Primary Care Networks

Sarah Morland Partnership Manager
Article date
9 July 2019
Primary interest
Below is a press release from Berkshire West Integrated Care System

A new way of working for GP surgeries across Berkshire West (Reading, Wokingham and West Berkshire) was launched on Monday 1 July, aimed at providing a more modern, joined up health service to more than half a million local people.

Clusters of local surgeries have teamed up to become Primary Care Networks (PCNs) and there are now 14 PCNs serving Berkshire West, with 6 covering the Reading area.  You can download the full list here.

PCNs will provide patients with a wider range of health and wellbeing services that are specifically geared towards the needs of their areas. This means that, over time, people like Social Prescribers, Pharmacists, Physiotherapists, Community Mental Health professionals, Physicians Associates and Paramedics could all be based within a PCN.

The new way of working brings health and social care closer to people and is aimed at making the NHS more efficient and effective for patients and staff. By offering extra care options to people locally, and by making more use of technology for on line consultations and appointments, it’s hoped to free up clinicians time to concentrate on more urgent cases.

It’s the biggest transformation of primary care in the last 15 years and is part of the NHS Long Term Plan to revolutionise people’s physical, mental, emotional and social health care and make it more digitally driven.

PCNs across Berkshire West serve a population of 528,000 and they will all draw on the healthcare expertise from teams at the Royal Berkshire Hospital, the voluntary sector, social care teams and staff at the Berkshire Healthcare Foundation Trust.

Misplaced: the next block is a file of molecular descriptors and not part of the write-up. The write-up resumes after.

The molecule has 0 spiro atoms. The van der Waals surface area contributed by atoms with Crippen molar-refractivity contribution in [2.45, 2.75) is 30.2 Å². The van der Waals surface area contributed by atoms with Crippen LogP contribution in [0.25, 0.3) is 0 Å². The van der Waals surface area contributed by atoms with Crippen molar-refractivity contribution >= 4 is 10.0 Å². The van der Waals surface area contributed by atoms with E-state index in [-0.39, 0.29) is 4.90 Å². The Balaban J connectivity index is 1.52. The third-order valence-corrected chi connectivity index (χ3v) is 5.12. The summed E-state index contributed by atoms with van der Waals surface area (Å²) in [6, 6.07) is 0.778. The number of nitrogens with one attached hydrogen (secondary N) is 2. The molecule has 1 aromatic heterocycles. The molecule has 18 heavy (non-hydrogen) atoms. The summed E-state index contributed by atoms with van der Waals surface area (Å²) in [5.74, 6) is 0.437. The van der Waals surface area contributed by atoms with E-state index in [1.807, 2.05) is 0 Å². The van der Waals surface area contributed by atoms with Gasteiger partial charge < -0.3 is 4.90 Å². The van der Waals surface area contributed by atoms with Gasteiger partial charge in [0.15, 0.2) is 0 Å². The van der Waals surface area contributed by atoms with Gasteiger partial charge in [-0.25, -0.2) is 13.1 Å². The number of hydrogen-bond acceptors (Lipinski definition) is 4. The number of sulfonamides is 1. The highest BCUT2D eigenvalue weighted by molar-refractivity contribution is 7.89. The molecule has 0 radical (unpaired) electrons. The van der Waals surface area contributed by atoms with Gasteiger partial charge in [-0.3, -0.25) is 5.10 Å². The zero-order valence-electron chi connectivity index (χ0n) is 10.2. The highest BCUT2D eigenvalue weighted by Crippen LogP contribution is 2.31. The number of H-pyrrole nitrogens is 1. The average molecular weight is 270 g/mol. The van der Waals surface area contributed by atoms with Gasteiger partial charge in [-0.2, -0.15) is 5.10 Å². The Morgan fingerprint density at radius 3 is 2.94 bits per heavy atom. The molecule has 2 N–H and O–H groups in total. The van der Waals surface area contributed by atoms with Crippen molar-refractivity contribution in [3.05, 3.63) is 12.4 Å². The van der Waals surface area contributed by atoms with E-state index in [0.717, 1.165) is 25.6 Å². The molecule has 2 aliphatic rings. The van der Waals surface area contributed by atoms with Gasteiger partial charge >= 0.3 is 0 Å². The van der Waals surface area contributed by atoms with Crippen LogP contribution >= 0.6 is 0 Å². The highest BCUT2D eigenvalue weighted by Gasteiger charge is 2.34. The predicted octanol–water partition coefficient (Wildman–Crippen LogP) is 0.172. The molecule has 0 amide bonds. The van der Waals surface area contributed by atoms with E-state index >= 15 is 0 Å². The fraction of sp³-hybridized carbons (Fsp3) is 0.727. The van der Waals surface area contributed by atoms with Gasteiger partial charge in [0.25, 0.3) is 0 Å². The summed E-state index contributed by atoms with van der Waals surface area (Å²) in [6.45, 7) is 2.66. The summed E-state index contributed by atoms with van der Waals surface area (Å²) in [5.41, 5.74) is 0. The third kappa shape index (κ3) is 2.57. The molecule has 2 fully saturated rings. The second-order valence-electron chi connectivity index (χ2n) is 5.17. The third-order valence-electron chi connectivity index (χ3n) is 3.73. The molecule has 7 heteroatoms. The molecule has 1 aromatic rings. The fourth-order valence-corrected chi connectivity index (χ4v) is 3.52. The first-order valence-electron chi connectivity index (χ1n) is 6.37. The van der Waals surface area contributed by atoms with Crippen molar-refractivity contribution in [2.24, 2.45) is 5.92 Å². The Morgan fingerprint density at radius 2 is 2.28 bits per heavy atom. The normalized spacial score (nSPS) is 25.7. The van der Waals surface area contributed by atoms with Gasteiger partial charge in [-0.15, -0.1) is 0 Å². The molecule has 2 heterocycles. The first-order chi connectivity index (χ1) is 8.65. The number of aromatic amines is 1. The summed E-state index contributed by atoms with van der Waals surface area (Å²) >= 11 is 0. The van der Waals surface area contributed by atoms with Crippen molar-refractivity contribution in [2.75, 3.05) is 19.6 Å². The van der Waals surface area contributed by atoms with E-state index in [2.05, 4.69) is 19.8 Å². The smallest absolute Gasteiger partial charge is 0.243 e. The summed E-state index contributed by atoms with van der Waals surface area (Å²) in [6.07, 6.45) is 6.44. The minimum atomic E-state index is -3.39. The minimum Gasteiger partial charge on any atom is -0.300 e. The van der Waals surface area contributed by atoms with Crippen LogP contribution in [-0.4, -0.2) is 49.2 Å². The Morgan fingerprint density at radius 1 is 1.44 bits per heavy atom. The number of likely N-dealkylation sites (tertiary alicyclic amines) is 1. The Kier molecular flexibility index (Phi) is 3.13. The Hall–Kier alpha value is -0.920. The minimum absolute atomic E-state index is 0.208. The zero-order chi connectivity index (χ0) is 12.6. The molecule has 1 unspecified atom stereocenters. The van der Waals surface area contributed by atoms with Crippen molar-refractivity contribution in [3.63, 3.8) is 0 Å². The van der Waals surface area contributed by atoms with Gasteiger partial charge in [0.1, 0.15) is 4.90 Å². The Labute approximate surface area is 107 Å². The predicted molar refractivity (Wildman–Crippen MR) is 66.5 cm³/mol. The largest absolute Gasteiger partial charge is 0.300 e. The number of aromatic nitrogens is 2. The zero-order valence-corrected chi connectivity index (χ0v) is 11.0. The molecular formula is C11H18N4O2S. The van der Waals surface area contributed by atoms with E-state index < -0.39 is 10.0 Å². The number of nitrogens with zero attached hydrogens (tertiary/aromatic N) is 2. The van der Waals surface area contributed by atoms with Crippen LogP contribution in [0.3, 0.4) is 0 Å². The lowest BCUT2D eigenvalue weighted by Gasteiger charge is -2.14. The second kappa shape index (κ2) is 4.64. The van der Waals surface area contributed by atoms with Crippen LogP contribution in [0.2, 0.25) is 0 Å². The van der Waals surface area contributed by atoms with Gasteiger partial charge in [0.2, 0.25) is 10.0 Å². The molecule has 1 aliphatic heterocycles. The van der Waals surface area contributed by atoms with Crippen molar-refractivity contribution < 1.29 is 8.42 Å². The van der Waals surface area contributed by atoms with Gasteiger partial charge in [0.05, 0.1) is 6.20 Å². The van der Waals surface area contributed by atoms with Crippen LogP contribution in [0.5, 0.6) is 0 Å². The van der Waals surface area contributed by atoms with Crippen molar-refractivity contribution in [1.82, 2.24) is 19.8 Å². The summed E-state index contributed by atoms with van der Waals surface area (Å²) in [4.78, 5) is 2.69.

Cathy Winfield, Chief Officer for the Berkshire West Clinical Commissioning Group (CCG) said:

PCNs take our reform of the NHS forward in great strides and will bring big benefits to the people we serve.


It’ll be so much easier for people to see a number of health and social care professionals on their doorstep, rather than having to trek into hospital for consultations and appointments. And a smarter use of technology means patients won’t have to keep repeating their medical history every time they see someone at the surgery.


The PCNs are also placing a greater emphasis on people’s social and emotional wellbeing and our strong partnership links with local authorities, the voluntary sector and community groups, is helping us identify what sort of care each Network’s neighbourhood wants. That way we can tailor the health and care services more closely to the local need and also identify who is best placed to deliver it.


It could be that someone who is feeling lonely or anxious is better off seeing a Social Prescriber who can point them in the direction of local social groups and activities, rather than seeing GP and asking for medication.


The knock on effect of all this is that GPs can concentrate on dealing with patients who have more urgent and complicated care needs.


There’s been a huge amount of work done, both behind the scenes with GPs and health teams, and also at events with local people, to make sure each PCN reflects and meets the specific needs of the populations they serve.


As neighbourhoods grow and evolve, we’ll continue our work with the people there to make sure the PCN facilities continue to meet their needs.